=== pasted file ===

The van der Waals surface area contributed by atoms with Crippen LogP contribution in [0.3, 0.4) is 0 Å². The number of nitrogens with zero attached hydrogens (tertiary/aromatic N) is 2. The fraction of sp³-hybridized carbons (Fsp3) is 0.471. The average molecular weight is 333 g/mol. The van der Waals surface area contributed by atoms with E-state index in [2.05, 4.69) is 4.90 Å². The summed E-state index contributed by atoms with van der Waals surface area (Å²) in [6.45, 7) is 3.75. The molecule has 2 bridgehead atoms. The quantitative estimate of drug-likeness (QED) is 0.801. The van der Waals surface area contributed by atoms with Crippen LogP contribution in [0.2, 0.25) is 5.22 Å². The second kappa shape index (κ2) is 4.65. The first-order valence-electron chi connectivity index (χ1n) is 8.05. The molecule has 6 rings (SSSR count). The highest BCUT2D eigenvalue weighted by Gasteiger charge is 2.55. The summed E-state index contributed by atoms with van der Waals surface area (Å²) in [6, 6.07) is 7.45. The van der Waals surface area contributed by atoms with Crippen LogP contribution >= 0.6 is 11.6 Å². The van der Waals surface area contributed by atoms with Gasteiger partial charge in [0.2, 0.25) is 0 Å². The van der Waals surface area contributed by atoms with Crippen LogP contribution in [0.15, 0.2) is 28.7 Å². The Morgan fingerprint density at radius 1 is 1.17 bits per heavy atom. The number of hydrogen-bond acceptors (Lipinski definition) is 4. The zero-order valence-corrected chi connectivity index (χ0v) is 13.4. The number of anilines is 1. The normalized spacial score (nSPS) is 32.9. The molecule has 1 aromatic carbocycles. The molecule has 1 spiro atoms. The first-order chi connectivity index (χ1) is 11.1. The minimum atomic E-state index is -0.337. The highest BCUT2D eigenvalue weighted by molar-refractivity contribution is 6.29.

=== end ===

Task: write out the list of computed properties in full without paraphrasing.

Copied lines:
The van der Waals surface area contributed by atoms with Crippen LogP contribution in [0.3, 0.4) is 0 Å². The number of nitrogens with zero attached hydrogens (tertiary/aromatic N) is 2. The fraction of sp³-hybridized carbons (Fsp3) is 0.471. The average molecular weight is 333 g/mol. The van der Waals surface area contributed by atoms with E-state index in [2.05, 4.69) is 4.90 Å². The summed E-state index contributed by atoms with van der Waals surface area (Å²) in [6.45, 7) is 3.75. The molecule has 2 bridgehead atoms. The quantitative estimate of drug-likeness (QED) is 0.801. The van der Waals surface area contributed by atoms with Crippen LogP contribution in [0.2, 0.25) is 5.22 Å². The second kappa shape index (κ2) is 4.65. The first-order valence-electron chi connectivity index (χ1n) is 8.05. The molecule has 6 rings (SSSR count). The highest BCUT2D eigenvalue weighted by Gasteiger charge is 2.55. The summed E-state index contributed by atoms with van der Waals surface area (Å²) in [6, 6.07) is 7.45. The van der Waals surface area contributed by atoms with Crippen LogP contribution >= 0.6 is 11.6 Å². The van der Waals surface area contributed by atoms with Gasteiger partial charge in [0.2, 0.25) is 0 Å². The van der Waals surface area contributed by atoms with Crippen LogP contribution in [0.15, 0.2) is 28.7 Å². The Morgan fingerprint density at radius 1 is 1.17 bits per heavy atom. The number of hydrogen-bond acceptors (Lipinski definition) is 4. The zero-order valence-corrected chi connectivity index (χ0v) is 13.4. The number of anilines is 1. The normalized spacial score (nSPS) is 32.9. The molecule has 1 aromatic carbocycles. The molecule has 1 spiro atoms. The first-order chi connectivity index (χ1) is 11.1. The minimum atomic E-state index is -0.337. The highest BCUT2D eigenvalue weighted by molar-refractivity contribution is 6.29.